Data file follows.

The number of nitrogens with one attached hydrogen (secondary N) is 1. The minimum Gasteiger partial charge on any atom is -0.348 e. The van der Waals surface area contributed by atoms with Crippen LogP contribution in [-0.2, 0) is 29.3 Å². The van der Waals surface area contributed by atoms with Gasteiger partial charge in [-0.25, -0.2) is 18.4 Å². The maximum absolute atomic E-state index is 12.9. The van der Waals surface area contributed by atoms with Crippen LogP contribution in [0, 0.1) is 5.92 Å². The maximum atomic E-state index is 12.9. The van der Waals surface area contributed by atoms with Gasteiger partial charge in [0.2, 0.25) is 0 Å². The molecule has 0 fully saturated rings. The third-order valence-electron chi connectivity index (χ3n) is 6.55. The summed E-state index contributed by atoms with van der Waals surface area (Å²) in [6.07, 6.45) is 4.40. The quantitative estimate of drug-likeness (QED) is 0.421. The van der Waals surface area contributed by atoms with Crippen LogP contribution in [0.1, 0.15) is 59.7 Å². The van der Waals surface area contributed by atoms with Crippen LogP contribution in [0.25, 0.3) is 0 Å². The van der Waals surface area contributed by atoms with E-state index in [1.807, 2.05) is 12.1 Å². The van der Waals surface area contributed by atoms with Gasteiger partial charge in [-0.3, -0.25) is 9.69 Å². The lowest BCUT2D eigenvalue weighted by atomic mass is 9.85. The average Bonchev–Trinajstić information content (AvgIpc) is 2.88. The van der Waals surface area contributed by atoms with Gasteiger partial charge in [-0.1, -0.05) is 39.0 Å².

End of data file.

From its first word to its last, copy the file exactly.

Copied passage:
The number of nitrogens with one attached hydrogen (secondary N) is 1. The minimum Gasteiger partial charge on any atom is -0.348 e. The van der Waals surface area contributed by atoms with Crippen LogP contribution in [-0.2, 0) is 29.3 Å². The van der Waals surface area contributed by atoms with Gasteiger partial charge in [-0.25, -0.2) is 18.4 Å². The maximum absolute atomic E-state index is 12.9. The van der Waals surface area contributed by atoms with Crippen LogP contribution in [0, 0.1) is 5.92 Å². The maximum atomic E-state index is 12.9. The van der Waals surface area contributed by atoms with Gasteiger partial charge in [0.2, 0.25) is 0 Å². The molecule has 0 fully saturated rings. The third-order valence-electron chi connectivity index (χ3n) is 6.55. The summed E-state index contributed by atoms with van der Waals surface area (Å²) in [6.07, 6.45) is 4.40. The quantitative estimate of drug-likeness (QED) is 0.421. The van der Waals surface area contributed by atoms with Crippen LogP contribution in [0.1, 0.15) is 59.7 Å². The van der Waals surface area contributed by atoms with Crippen LogP contribution in [0.25, 0.3) is 0 Å². The van der Waals surface area contributed by atoms with E-state index in [1.807, 2.05) is 12.1 Å². The van der Waals surface area contributed by atoms with Gasteiger partial charge in [-0.3, -0.25) is 9.69 Å². The lowest BCUT2D eigenvalue weighted by atomic mass is 9.85. The average Bonchev–Trinajstić information content (AvgIpc) is 2.88. The van der Waals surface area contributed by atoms with Gasteiger partial charge in [-0.1, -0.05) is 39.0 Å².